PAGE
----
The neutron source 16 and gamma ray detector 17 may be operated cyclically, for example, the neutron source may be on for 20 milliseconds and off for 20 milliseconds. During the first few milliseconds of the 20 millisecond interval that the source is off the detector is also ofi. This interval is chosen to allow thermal neutrons and associated capture gamma rays to decay away and may in general be about 4 milliseconds. The detector is then turned on for the remaining 16 milliseconds of the period. The detector is then turned off and the source turned on for another 20 millisecond interval, hence the instrument 12 can operate in continuous manner as it is moved through the borehole. It is to be understood that the source may equally as well be on for only a very brief interval, say 0.1 millisecond providing it emits sufficient neutrons during the interval to provide the requisite amount of activation. A neutron source output of about neutrons per second is satisfactory for the measurement, and the duration of the intervals of emission may be of any length up to 20 milliseconds or more per cycle. The quiescent interval, on the other hand, must be at least 3 or 4 milliseconds in order to assure that no thermal neutrons remain when the activation measurement begins. The measurement interval may be as long as desired, but no more than say milliseconds because with longer intervals there will remain no appreciable activation due to magnesium and aluminum. Should there be no detectable radiation other than that due to activation of aluminum and magnesium, then the rate of occurrence of detected pulses would be observed to diminish exponentially with time, falling to half value in 20 milliseconds. If background radiation is present, a complex decay curve will be observed. By plotting the decay curve as a function of time, the exponentially decaying component may be mathematically determined by means well known in the art.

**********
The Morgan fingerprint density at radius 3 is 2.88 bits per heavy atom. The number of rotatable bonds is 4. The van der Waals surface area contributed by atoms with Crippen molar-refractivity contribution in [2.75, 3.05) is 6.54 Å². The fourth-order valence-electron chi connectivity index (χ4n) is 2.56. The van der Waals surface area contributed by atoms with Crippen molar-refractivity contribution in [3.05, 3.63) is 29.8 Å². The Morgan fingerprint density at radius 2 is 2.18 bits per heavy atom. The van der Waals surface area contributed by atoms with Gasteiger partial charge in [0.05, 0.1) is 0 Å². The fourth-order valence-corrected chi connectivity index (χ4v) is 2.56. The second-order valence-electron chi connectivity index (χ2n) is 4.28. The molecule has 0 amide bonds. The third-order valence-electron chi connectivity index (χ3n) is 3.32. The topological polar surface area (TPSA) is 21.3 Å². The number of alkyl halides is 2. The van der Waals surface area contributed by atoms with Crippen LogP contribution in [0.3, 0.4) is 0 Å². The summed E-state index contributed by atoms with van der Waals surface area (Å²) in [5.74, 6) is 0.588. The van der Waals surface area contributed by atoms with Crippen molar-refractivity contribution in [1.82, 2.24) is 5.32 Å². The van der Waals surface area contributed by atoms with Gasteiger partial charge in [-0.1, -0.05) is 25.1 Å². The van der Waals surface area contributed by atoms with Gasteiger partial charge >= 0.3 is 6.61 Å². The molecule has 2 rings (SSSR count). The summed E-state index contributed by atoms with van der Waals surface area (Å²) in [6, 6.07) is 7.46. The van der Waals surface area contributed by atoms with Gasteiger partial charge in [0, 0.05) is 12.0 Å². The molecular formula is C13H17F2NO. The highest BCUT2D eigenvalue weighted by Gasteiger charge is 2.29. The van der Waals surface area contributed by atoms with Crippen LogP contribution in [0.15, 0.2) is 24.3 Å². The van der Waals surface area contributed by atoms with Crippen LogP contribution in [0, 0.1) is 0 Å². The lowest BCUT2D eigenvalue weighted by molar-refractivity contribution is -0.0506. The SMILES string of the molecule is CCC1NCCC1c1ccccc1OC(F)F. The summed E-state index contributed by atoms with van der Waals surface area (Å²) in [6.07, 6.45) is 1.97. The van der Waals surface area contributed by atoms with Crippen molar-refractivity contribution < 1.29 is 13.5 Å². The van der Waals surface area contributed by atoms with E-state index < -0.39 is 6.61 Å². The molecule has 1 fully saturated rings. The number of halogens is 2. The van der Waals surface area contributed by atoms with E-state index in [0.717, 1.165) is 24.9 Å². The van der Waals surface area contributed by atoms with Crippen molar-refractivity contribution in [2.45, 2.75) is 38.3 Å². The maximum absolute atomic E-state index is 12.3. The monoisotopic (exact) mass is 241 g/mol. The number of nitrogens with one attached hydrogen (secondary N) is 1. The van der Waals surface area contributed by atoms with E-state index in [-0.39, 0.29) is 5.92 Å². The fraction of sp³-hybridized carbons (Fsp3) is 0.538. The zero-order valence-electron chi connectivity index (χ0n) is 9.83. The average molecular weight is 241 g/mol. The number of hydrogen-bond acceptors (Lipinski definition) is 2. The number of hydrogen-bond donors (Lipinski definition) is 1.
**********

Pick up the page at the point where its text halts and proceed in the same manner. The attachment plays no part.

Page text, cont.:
Another embodiment of the present invention contemplates a measurement of the pulses occurring in the first half of the interval, and independently a measurement of those occurring in the last half of the interval. Obviously the latter will be less than the former if any of the radiation is decaying away. Thus, by subtracting one from the other a quantity is obtained which is indicative of the short lived activation due to magnesium and aluminum. In this case it is desirable to count pulses indicative of gamma ray energies from zero to 500 kev, but not above, there being no desired radiation above 475 kev. It will be apparent that by dividing the measurement interval into two equal parts, the two parts will each have the same number of counts due to long lived background radiation. The second half will also contain a number of counts due to aluminum and magnesium activation which number will always be a fixed proportion of such counts detected during the first half. Thus by subtracting one from the other, a quantity is obtained which is free of all background radiation (within statistical accuracy) and is proportional to the total activation radiation due to aluminum and magnesium. It will be recognized that this method would be further simplified by using a neutron source of great intensity such that the requisite neutron output could be obtained in say 1 to 5 pulses per second. Assuming these pulses to be brief, say 1 millisecond each, and say 5 per second, then the measuring interval would be nearly 200 milliseconds long. Obviously in the latter half of this interval there would be practically no radiation remaining due to the 20 millisecond activity from magnesium and aluminum. Obviously then the measurement during the second half of the interval comprises a pure background measurement while the first half comprises an equal background plus the desired short lived activity.